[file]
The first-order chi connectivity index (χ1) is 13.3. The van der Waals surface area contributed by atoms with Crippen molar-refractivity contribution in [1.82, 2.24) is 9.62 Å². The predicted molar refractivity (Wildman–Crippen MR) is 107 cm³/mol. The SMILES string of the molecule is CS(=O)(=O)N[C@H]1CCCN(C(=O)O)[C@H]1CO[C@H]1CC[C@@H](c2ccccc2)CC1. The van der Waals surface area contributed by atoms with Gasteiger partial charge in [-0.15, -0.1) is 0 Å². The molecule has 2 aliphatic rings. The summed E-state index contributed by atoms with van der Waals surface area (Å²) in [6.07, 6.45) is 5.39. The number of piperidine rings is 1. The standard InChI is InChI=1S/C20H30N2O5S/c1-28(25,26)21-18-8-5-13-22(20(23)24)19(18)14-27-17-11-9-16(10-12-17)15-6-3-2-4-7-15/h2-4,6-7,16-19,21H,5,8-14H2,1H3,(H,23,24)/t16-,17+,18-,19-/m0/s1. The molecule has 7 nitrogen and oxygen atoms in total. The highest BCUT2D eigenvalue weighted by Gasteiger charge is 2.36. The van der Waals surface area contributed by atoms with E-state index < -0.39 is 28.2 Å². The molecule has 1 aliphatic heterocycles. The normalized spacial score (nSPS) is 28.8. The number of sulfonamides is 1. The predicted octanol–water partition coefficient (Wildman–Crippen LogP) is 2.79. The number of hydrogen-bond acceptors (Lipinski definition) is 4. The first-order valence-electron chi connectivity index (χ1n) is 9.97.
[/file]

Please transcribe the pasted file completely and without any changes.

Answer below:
The first-order chi connectivity index (χ1) is 13.3. The van der Waals surface area contributed by atoms with Crippen molar-refractivity contribution in [1.82, 2.24) is 9.62 Å². The predicted molar refractivity (Wildman–Crippen MR) is 107 cm³/mol. The SMILES string of the molecule is CS(=O)(=O)N[C@H]1CCCN(C(=O)O)[C@H]1CO[C@H]1CC[C@@H](c2ccccc2)CC1. The van der Waals surface area contributed by atoms with Gasteiger partial charge in [-0.15, -0.1) is 0 Å². The molecule has 2 aliphatic rings. The summed E-state index contributed by atoms with van der Waals surface area (Å²) in [6.07, 6.45) is 5.39. The number of piperidine rings is 1. The standard InChI is InChI=1S/C20H30N2O5S/c1-28(25,26)21-18-8-5-13-22(20(23)24)19(18)14-27-17-11-9-16(10-12-17)15-6-3-2-4-7-15/h2-4,6-7,16-19,21H,5,8-14H2,1H3,(H,23,24)/t16-,17+,18-,19-/m0/s1. The molecule has 7 nitrogen and oxygen atoms in total. The highest BCUT2D eigenvalue weighted by Gasteiger charge is 2.36. The van der Waals surface area contributed by atoms with E-state index < -0.39 is 28.2 Å². The molecule has 1 aliphatic heterocycles. The normalized spacial score (nSPS) is 28.8. The number of sulfonamides is 1. The predicted octanol–water partition coefficient (Wildman–Crippen LogP) is 2.79. The number of hydrogen-bond acceptors (Lipinski definition) is 4. The first-order valence-electron chi connectivity index (χ1n) is 9.97.